Beyond "Lean Forward" and "Lean Back"
Craig A. Will
Published March 15, 2012 on johnnyholland.org
When people started using the iPad, it was speculated that the iPad seemed to be a "lean back" medium, like print, as opposed to the "lean forward" medium of the web on a personal computer.
The distinction between a "lean forward" and "lean back" medium apparently began with interactive television. The terms have commonly been used by hand-wavers such as marketing people, media theorists, and futurists. The distinction has very little real scientific basis. There isn"t any clear idea what these terms really mean.
Still, there's something going on here. Jacob Nielsen, in studies of reading via print versus the web, found major differences between the two. To the question of "How readers read on the web," Nielsen answers: "They don't."
According to Nielsen, "People rarely read Web pages word by word; instead, they scan the page, picking out individual words and sentences. In research on how people read websites we found that 79 percent of our test users always scanned any new page they came across; only 16 percent read word-by-word."
There is now a big move to migrate news, magazine, and video content and applications from the print world, the (PC-based) Web, and television to the tablet. But the tablet is a different medium than print, the PC, and television. The "lean forward" and "lean back" distinction seems to be important in understanding how the tablet is different, but we need to go beyond it to better understand the tablet and its differences from other media.
To do this, we need to do two things.
First, we need better language to describe what is happening. "Lean forward" seems to imply paying more attention, or, maybe, just getting closer. "Lean back" has an image of someone relaxing on a couch with beer-in-hand, veging out. But the main "lean forward" media experience, the PC-on-the-web, is more typically someone multitasking so much he is stupider. And "lean back" is supposedly the mode that people read the newspaper in. The terms also seem to imply distance from the medium, although that distance is short for print and long for television, both supposedly "lean back" media.
Photo © Apple
Second, we need to understand why users go into a particular way of engaging with a medium. It"s not just because that they are using a particular platform, or sitting a certain distance from it. Nielsen has also done studies of readers reading an Ernest Hemingway short story on a PC, Kindle, iPad, and printed paper, obtaining essentially the same reading comprehension on different media. The main differences were that readers in some conditions were slower and that readers hated reading on the PC. If readers actually read when it is a short story, but scan instead of read if they are browsing the Web, then it seems clear that engagement style isn"t just about the platform.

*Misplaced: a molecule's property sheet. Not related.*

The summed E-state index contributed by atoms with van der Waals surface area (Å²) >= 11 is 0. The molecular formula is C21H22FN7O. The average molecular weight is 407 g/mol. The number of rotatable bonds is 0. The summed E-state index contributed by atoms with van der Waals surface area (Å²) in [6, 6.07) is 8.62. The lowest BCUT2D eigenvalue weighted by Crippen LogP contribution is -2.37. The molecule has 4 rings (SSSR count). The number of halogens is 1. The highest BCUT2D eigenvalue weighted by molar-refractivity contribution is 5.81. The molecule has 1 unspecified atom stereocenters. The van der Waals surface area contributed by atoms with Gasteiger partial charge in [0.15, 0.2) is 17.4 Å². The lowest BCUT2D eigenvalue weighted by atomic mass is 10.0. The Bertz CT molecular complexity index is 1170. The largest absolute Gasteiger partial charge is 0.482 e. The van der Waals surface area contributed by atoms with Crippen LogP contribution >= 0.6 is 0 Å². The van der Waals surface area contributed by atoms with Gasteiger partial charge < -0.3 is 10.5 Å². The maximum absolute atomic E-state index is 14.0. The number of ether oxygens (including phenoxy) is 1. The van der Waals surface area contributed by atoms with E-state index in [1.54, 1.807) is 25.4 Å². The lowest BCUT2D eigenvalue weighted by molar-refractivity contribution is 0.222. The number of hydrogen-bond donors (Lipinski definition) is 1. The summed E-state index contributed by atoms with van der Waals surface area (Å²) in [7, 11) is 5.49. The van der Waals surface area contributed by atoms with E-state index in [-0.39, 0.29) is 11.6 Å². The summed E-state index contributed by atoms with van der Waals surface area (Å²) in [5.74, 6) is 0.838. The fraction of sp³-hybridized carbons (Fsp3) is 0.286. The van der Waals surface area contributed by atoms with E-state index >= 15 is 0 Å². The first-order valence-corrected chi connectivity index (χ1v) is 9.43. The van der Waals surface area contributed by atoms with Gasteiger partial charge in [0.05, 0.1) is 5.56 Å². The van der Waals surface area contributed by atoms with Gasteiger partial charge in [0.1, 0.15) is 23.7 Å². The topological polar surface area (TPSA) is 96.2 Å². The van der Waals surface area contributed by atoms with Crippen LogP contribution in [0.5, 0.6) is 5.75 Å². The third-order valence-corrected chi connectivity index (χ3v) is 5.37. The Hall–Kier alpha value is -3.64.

I would further suggest that a user browsing the Web on a PC be regarded as having a high activity engagement style. A high activity style is one of switching tasks frequently. This style is associated with relatively low sustained attention.
A user reading a print newspaper, in contrast, would be regarded as having a high absorption engagement style, one of concentrated and long-term sustained attention. The terms "high activity" and "high absorption" would replace the corresponding terms "lean forward" and "lean back" that are used today, because they better describe the experience. These terms also allow for different values for each dimension of engagement style. Reading a newspaper is high absorption but low activity. Web browsing on a PC is high activity but probably something above the lowest level of absorption. Watching television is low activity but perhaps something less than the highest absorption, depending upon the program
Each of these categories might have subcategories. Thus, a high absorption style might be either thoughtful or passive.
"Passive" is the couch-potato, beer-in-hand style that is often associated with television. It involves little conscious thought. Users are very relaxed, vegging out. Readers might be reading a formulaic mystery or a police procedural novel, or watching one of the more mindless blockbuster Hollywood movies. There is thinking going on, but it is primarily unconscious, passive absorption of content.